Jose J. Torres García

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Gertrude!

BAUTISMO BORICUA –

It was a cold Friday night when Julio went to meet his friends from work. Simón and Antonio waited inside their favorite bar in Ponce. Inside were pool tables. They had a couple of beers and chatted about their hard work week

“Simón, I’ve always dreamed of having a huge party in my house. A party that would last

two days, and lechón al carbon cooked in the backyard, live music, beer, family and friends. A Christmas party that no one will forget,” said Julio with smile on his face

“That sounds good, Julio. I know where we can buy the pig and I have all the equipment to cook it,” said Simón without hesitating.

“And I know some friends that will come to play music just for free beers,” said Antonio sealing the deal.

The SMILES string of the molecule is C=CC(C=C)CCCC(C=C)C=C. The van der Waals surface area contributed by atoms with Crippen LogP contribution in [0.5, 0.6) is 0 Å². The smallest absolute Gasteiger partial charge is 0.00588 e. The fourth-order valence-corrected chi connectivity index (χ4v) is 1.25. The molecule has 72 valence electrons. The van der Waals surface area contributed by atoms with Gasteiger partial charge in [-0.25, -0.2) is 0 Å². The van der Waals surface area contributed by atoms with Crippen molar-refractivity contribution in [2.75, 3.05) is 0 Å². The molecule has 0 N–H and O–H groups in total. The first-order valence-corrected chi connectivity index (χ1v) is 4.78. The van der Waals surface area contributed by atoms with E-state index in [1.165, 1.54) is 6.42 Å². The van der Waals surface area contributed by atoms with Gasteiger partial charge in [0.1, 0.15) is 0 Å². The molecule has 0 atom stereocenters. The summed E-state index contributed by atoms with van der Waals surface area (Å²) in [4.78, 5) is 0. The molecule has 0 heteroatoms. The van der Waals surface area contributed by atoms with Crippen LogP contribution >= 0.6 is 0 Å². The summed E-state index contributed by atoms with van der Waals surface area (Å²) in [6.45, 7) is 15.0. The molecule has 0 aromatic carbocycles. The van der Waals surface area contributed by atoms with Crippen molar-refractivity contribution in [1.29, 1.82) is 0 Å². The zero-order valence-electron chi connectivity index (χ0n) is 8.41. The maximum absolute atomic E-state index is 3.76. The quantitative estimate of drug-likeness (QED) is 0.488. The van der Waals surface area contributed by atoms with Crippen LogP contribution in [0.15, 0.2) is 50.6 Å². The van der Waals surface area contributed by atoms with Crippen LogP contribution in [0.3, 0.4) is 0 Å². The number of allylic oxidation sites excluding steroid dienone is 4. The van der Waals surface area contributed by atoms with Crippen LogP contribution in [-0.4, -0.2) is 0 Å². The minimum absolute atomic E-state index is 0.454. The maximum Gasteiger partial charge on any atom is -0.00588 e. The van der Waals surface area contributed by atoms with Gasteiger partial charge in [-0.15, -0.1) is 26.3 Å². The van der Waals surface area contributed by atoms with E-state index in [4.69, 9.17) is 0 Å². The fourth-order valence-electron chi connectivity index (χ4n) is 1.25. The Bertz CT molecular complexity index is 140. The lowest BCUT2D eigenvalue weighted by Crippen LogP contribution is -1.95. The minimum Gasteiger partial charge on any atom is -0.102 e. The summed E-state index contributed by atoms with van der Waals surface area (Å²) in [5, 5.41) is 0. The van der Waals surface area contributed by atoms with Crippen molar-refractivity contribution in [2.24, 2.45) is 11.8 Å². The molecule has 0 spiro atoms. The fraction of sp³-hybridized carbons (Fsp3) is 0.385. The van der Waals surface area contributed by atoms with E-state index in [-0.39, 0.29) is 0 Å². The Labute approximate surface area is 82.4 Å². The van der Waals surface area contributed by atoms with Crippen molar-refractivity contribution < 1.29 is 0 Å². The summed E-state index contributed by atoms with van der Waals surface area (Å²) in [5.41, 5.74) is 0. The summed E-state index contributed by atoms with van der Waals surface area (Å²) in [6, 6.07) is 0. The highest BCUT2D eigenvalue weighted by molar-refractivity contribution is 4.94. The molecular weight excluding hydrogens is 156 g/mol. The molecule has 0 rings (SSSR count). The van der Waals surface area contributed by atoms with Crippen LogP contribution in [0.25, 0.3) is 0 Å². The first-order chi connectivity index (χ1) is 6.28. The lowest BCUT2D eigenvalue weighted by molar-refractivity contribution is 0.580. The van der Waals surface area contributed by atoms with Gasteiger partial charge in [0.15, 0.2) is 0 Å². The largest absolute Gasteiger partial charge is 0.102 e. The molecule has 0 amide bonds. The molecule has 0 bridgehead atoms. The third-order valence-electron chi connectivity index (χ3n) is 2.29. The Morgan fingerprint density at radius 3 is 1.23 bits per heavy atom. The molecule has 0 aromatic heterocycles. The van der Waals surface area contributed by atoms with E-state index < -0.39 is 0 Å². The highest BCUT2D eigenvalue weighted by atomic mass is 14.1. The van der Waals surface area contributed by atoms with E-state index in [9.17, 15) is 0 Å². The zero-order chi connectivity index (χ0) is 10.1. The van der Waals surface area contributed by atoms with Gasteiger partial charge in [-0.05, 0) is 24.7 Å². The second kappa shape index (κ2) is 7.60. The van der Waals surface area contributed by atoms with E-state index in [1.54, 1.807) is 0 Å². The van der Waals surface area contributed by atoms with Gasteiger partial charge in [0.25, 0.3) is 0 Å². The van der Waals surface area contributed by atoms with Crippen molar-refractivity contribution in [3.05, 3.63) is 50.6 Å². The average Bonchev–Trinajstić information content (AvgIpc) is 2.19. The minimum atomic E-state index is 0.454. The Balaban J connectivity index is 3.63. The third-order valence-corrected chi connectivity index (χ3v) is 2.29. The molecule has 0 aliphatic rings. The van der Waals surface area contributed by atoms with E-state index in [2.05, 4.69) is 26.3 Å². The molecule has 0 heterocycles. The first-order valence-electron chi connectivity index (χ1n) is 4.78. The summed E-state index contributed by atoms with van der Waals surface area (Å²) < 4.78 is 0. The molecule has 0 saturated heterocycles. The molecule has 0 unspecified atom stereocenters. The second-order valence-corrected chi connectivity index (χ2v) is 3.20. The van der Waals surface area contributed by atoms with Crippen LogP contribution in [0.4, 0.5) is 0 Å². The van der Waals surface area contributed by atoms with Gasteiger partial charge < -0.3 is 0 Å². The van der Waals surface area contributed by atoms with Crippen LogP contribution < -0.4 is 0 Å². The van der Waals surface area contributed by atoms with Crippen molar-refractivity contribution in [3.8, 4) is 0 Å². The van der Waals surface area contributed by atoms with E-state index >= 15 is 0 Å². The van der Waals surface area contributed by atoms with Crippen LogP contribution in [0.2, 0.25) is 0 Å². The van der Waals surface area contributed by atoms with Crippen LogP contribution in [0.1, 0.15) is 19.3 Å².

Julio returned home and discussed his idea with his wife, Alma. They finally agreed to have this party in honor of the baptism of his newborn son José Julian. The baptism was schedule for the 27th of December of 1984.  Weeks before the event Simón and Julio looked for many lechoneras to find the perfect pig. This pig was going to be the main attraction of the party.

The party started as soon as Julio and Simón picked up the eighty-five pound animal called Gertrude on the evening of the 26th of December. On their way to Julio’s house, Simón talked very excitedly about Gertrude’s preparation. When they arrived, Alma had the house clean and ready. LP records played Christmas music. Simón took Gertrude to the kitchen to quickly clean her insides while Julio prepared the seasoning.